When you see the amazing turnaround of the Colorado Avalanche — rebounding from a franchise low 48 points last season as the NHL’s worst club — to having a 10-game win streak stopped last week and being in playoff contention — there are lessons the Canucks can learn.

Here’s what has made the Avalanche relevant again:

• Career season from key player. Nathan MacKinnon is second in league scoring with 60 points.

• Getting younger faster. The Avalanche went from eight 30-plus players to just two. The oldest is 32.

• Improving special teams. The penalty kill has gone from 29th to second. The power play from 30th to 11th.

• Better goaltending. Backup Jonathan Bernier went on a 12-7-1 run with a .917 save percentage.

• Good room vibes. Matt Duchene got his trade wish and the Avs got a bonanza in return and started winning.

• Not panicking. AHL championship coach Jared Bednar was allowed to make it to Year Two.

And there’s more. Colorado was also ahead of the game’s development curve.

Tyson Barrie was drafted in the third round in 2009 because smaller and swifter defencemen were starting to not only stake roster claims, they were effective. Up front, 2015 first-round pick Mikko Rantanen has 17 goals and is on the first line at right wing. And college free-agent centre Alex Kerfoot has a dozen goals.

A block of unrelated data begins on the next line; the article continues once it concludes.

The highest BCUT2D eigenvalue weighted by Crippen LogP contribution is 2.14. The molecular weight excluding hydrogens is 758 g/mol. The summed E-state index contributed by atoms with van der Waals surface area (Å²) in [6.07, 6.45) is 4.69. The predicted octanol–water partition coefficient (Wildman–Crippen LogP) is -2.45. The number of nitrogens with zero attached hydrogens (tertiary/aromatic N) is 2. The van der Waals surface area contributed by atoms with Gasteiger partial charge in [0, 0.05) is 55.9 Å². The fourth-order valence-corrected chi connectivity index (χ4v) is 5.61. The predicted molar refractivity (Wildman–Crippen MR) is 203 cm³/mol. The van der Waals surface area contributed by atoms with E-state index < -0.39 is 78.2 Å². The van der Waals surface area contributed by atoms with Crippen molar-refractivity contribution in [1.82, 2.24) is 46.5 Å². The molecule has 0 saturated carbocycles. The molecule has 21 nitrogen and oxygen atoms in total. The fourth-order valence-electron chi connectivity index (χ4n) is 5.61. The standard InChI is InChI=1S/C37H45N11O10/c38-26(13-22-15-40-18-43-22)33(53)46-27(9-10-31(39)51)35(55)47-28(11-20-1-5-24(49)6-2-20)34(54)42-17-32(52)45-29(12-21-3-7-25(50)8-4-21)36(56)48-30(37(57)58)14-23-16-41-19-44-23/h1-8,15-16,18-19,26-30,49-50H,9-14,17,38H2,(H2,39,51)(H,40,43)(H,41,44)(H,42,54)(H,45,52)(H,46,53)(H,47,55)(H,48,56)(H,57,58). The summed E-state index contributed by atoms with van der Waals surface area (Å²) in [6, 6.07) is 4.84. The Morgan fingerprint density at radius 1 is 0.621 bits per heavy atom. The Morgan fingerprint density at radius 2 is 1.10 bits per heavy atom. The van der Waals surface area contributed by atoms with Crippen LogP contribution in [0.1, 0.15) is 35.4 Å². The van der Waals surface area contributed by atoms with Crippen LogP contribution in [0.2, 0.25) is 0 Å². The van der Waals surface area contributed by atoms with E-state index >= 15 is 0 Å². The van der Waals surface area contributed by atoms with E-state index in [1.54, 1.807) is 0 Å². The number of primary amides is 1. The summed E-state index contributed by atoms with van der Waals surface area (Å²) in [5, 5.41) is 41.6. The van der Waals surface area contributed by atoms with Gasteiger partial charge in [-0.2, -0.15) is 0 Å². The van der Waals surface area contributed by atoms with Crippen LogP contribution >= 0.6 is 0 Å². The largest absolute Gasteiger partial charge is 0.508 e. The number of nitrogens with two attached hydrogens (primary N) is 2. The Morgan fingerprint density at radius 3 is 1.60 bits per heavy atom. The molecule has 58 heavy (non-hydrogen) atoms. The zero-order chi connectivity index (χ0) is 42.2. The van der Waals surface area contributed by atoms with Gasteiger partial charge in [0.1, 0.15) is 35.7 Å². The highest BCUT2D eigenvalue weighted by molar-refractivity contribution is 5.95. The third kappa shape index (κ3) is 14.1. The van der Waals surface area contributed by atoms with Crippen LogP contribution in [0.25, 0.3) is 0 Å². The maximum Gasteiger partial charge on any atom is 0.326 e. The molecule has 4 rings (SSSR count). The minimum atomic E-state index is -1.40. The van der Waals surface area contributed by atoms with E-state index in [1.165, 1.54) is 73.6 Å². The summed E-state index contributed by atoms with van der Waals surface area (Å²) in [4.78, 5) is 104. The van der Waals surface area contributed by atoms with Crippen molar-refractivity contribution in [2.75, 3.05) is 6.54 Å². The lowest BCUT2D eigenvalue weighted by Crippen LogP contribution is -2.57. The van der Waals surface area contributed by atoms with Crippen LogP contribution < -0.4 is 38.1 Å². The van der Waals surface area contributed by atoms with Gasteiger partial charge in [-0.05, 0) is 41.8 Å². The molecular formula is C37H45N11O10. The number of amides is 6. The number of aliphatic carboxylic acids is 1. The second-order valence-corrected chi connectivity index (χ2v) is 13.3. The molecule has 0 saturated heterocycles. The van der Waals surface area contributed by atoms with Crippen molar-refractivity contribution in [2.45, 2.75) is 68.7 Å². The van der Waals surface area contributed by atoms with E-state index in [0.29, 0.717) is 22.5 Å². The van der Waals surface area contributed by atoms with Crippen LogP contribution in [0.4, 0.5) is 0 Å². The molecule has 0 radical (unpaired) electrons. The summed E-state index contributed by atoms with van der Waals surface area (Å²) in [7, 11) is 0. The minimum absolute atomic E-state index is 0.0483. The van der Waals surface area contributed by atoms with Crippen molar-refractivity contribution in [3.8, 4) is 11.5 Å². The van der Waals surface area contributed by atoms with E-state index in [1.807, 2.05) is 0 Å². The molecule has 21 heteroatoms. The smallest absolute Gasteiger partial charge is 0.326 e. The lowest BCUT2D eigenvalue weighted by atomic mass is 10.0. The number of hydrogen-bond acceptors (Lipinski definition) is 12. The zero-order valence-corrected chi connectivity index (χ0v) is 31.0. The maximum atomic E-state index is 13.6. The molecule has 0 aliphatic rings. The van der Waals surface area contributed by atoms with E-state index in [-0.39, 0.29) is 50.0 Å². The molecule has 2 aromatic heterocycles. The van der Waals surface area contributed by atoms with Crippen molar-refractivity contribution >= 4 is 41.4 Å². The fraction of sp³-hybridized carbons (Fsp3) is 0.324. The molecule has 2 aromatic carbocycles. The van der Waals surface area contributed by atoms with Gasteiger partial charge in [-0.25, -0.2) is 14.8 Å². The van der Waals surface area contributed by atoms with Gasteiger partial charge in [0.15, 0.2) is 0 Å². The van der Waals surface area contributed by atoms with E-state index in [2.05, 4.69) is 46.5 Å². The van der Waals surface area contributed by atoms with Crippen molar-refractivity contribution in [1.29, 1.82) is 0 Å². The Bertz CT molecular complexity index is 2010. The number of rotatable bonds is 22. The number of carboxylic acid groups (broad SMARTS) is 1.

It’s why the Avalanche addressed their back end in the 2017 draft and selected Cale Makar fourth overall and Conor Timmins 32nd.

They were world junior hockey tournament standouts for gold-medal winning Team Canada. The Canucks need to take the same approach because they have prime prospects coming up front in Adam Gaudette, Elias Pettersson, Jonathan Dahlen, Kole Lind and Jonah Gadjovich.

And regardless of what Henrik and Daniel Sedin decide about their playing futures, the Canucks need to keep trending younger, even if it means losing leadership and 100 combined points from the twins.

Bo Horvat and Boeser are the foundation of what can eventually be here, even though it might seem unfair to place that much pressure on Boeser.

“Even if points don’t come next year at the same pace, he’s still going to be effective and score goals,” said Stetcher. “What you see is what you get and he’s only going to get better.”